Handling Tritium Exit Signs

How to Identify a Tritium Exit Sign

Many exit signs contain tritium. Tritium is a naturally-occurring radioactive isotope of hydrogen that is often used to light up  a sign without batteries or electricity. Tritium exit signs will glow without electricity or batteries for more than 10 years. This is beneficial in areas where it is difficult to install electric signs (like above doors) and in emergency situations when power is lost.

If your exit signs contain tritum gas it is important that you handle it properly and dispose of it per US NRC regulations when it expires.

There are a couple ways to know whether an EXIT sign contains tritium. When the lights are off, tritium will make the word EXIT glow green or red. The sign should also have a permanent warning label that mentions tritium, 3H or H-3; displays the three-bladed radiation warning symbol; and states “Caution-Radioactive Materials.” If all four letters in EXIT are fully lit, the sign is working properly. If not, the sign may be damaged or have reached the end of its working life.

The exit sign below shows some of the key characteristics of tritium containing exit signs:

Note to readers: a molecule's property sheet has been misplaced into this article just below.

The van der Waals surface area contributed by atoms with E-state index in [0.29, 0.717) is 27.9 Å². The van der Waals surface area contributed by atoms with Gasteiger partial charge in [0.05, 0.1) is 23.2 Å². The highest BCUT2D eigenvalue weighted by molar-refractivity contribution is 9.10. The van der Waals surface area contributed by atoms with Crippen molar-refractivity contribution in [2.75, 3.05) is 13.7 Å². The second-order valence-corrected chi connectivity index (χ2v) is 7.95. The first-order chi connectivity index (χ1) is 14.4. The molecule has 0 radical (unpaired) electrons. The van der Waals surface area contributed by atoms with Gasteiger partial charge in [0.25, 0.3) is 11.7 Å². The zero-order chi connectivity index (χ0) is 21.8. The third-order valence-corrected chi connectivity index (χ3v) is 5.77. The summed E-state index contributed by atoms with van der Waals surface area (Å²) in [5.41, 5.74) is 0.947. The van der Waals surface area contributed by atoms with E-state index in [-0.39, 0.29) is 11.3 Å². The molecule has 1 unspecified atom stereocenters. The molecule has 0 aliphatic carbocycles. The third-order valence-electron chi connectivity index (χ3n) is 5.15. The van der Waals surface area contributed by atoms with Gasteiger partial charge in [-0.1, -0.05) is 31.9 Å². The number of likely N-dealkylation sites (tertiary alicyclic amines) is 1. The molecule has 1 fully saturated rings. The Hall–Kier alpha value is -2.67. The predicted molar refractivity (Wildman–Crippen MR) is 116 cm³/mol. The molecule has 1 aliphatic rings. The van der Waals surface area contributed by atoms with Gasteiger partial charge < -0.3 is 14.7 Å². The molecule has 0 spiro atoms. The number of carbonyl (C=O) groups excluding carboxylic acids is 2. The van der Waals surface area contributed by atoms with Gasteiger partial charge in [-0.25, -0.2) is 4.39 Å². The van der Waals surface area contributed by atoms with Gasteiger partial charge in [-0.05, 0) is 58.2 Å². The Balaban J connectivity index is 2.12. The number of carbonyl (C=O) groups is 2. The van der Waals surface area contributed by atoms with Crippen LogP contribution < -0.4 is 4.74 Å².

Handling Tritium Exit Signs

  • If possible, turn the lights in the room off before removing a tritium sign. If a tritium-filled tube is broken or damaged that letter on the sign will be dark.
  • Wear water-resistant gloves as a precautionary measure. If the tritium tubes break, you can avoid absorption of the tritium through your hands.
  • Handle intact signs carefully, especially when installing or removing the sign. Most signs are damaged when being installed or removed.
  • If you damage a sign, do not attempt to handle it. Immediately inform your safety officer or call your state’s radiation control program.
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